Life throws its curves. Sometimes I respond fairly well. Other times, not so much. Sometimes I start out great! Later, I crater in tears. I’ve been hanging out in the latter camp–displaced and distressed.
Our area has had A LOT of much-needed rain in the last several weeks. Over a week ago, a series of powerful storms came through–taking my hard drive and over 500GB of data with it–pictures, home videos, and all of my writing. Fortunately, we have a backup system in place.
Although disappointed, I was still OK. After all, I had my iPhone and my iPad. I was not disconnected from my virtual world. Operating in these conditions was not ideal nor convenient, but it was workable. My heart and mind were totally satisfied, even if it was going to take a week to recover my data.
My husband installed the new hard drive and began the recovery process.
He had to restart it five times–once due to another power surge. Ugh. I was doing fine with the temporary loss–knowing that, eventually, all would be back to normal. But stopping and restarting the recovery took its toll on this 50-year-old, emotional, hot-flashing mama. After one particular stop and restart (it looked as though the recovery drive had failed), I knew I had to leave the house before I melted into a puddle of tears. I had to … get … out. Find a change of scenery. Get my mind on something completely different. Drying my sniffles, I grabbed my daughters and took them shoe shopping. (Yes, they did need new shoes! And the outing was already on the schedule!) By the time we got back, the recovery was back on track. Supposedly, to complete 14 hours and 10 minutes later. (By the way, this was not the last restart!)
My displacement had me upended, out of sorts, and unable to follow through. I started things, but didn’t finish. Without my desk, some important things didn’t get attention at all. I needed the routine that my desk–my place–gave me.
Finally, I asked myself, What’s the real deal here? How does God make a difference in this? This temporary loss of data.
I wish I could compare my distress to suffering. Paul says, “our present troubles are small and won’t last very long. Yet they produce for us a glory that vastly outweighs them and will last forever!” (2 Corinthians 4:17, NLT). True, God uses all the trouble we face to sand off character that doesn’t look like Him.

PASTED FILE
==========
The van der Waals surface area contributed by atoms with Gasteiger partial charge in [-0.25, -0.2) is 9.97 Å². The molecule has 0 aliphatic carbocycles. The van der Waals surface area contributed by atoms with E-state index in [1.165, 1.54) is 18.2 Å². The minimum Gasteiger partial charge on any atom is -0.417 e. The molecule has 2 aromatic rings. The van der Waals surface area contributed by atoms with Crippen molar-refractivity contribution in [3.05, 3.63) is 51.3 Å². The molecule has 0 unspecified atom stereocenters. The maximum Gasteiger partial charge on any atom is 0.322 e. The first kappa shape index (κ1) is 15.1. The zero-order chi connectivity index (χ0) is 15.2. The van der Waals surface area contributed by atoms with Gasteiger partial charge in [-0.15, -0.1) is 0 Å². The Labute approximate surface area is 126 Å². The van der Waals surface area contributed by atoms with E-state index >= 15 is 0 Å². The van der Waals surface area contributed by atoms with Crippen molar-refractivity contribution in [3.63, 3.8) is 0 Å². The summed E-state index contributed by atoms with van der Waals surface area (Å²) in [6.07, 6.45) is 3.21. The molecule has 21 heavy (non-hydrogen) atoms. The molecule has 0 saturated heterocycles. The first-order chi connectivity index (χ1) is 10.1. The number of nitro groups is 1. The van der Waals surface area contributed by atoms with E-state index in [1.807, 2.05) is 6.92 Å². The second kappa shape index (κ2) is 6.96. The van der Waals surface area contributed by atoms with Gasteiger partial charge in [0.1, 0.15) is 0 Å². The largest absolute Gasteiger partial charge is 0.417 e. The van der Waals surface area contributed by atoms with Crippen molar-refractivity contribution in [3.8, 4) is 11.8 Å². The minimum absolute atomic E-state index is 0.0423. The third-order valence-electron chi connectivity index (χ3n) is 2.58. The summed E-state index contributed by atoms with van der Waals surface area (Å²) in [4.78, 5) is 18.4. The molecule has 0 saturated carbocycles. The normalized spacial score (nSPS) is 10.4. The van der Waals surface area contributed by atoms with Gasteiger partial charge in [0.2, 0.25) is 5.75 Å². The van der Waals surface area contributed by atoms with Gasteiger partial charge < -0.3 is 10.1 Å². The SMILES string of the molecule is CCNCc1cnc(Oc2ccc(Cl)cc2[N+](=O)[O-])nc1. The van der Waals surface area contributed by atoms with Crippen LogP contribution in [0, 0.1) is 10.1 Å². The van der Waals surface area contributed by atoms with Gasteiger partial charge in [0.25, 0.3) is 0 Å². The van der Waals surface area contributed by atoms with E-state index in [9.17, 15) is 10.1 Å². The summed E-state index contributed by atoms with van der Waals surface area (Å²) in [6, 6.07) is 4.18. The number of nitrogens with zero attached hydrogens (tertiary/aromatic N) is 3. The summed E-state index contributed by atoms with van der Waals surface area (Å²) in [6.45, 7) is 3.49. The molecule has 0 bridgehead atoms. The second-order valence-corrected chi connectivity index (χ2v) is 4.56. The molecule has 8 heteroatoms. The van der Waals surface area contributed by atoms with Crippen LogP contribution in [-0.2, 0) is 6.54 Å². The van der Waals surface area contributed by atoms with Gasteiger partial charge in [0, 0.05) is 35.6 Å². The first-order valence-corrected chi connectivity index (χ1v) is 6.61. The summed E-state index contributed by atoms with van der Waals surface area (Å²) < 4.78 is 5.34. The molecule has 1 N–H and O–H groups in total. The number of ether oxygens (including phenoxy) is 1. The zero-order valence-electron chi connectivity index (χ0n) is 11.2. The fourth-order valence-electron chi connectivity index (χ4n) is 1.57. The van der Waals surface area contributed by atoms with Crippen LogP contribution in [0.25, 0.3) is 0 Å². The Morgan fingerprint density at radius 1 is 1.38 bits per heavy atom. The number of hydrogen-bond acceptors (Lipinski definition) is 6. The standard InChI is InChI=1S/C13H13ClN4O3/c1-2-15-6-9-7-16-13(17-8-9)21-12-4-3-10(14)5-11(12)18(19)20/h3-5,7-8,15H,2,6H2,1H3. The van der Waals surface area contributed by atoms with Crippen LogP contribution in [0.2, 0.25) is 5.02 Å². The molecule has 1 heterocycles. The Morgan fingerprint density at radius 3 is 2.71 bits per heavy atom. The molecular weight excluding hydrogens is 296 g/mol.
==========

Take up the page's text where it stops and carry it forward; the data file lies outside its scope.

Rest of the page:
Here are a few suggestions that helped me get through this crisis.
A Perspective Check
Especially when I recall the second image of beautiful souls being marched to their deaths at the edge of the sea. I wonder what was going through their hearts and minds. Were they feeling displaced and distressed? Certainly. But I think they must have felt that soon they would be home. Really home. This world was not their home. It’s not ours either.
“For this world is not our permanent home; we are looking forward to a home yet to come,” (Hebrews 13:14, NLT).
“Friends, this world is not your home, so don’t make yourselves cozy in it,” (1 Peter 2:11, MSG).
What about those who are truly displaced and devastated by a massive earthquake. Those who are distressed by the real possibility of a full volcanic eruption. Those who are enduring painful illness, unspeakable loss, heartbroken over their children.
Our culture is absorbed with convenience and self-satisfaction. Right now I’m sitting outside in my beautiful backyard, listening to jazz. The announcer just reminded her listeners that it’s “Jazz Appreciation Month.” Indeed, jazz is lovely–and very relaxing. Music is a gift from the Lord, and I’m thankful He allows me to enjoy it. It has helped stem my distress.
The inconvenience of being displaced from my space, the distress of restoring data over and over, is, at its worst, only frustrating.
I know the Lord cares about my cares, even though, in the grand scheme of things, this is not a big deal.
“Give all your worries and cares to God, for he cares about you.” (1 Peter 5:7, NLT).
A friend reminded me that the most important thing to do in this, and any, situation–is to pray. Indeed, the Lord does care about my cares, but I had not given this care to Him. Not once did I even think about it. I just knew everything would be OK. My husband is awwwe-some with all things technical. With Tim and time … what else did I need?
Obviously, I needed some lesson-learning.
“Always be joyful. Never stop praying. Be thankful in all circumstances, for this is God’s will for you who belong to Christ Jesus,” (1 Thessalonians 5:16-18, NLT).
This is God’s will for me. And so I will give thanks.
I am thankful for … a husband who is technically savvy and able to fix this for me; for his willing heart to actually do this with all of the patience it requires; the backup data we have stored; and other ways for me to stay connected!
Trust God With the Results
This disruption caused me to reevaluate my heart’s response to my own trouble.
I wonder how I would have responded to the repeated restarts, had I started right from the beginning. I’m not so sure there would have been fewer restarts. But I think I would have been less frustrated. Maybe I wouldn’t have cratered. Maybe I would have been more patient.
On these and future days when I feel displaced and distressed, I want my heart to lean into the Lord. To give him my cares from the very beginning. And trust Him with the results.
“Trust in the Lord with all your heart and lean not on your own understanding; in all your ways submit to him, and he will make your paths straight,” (Proverbs 3:5-6, NIV).
Linking up with the beautiful ladies from these communities. Join us and be encouraged!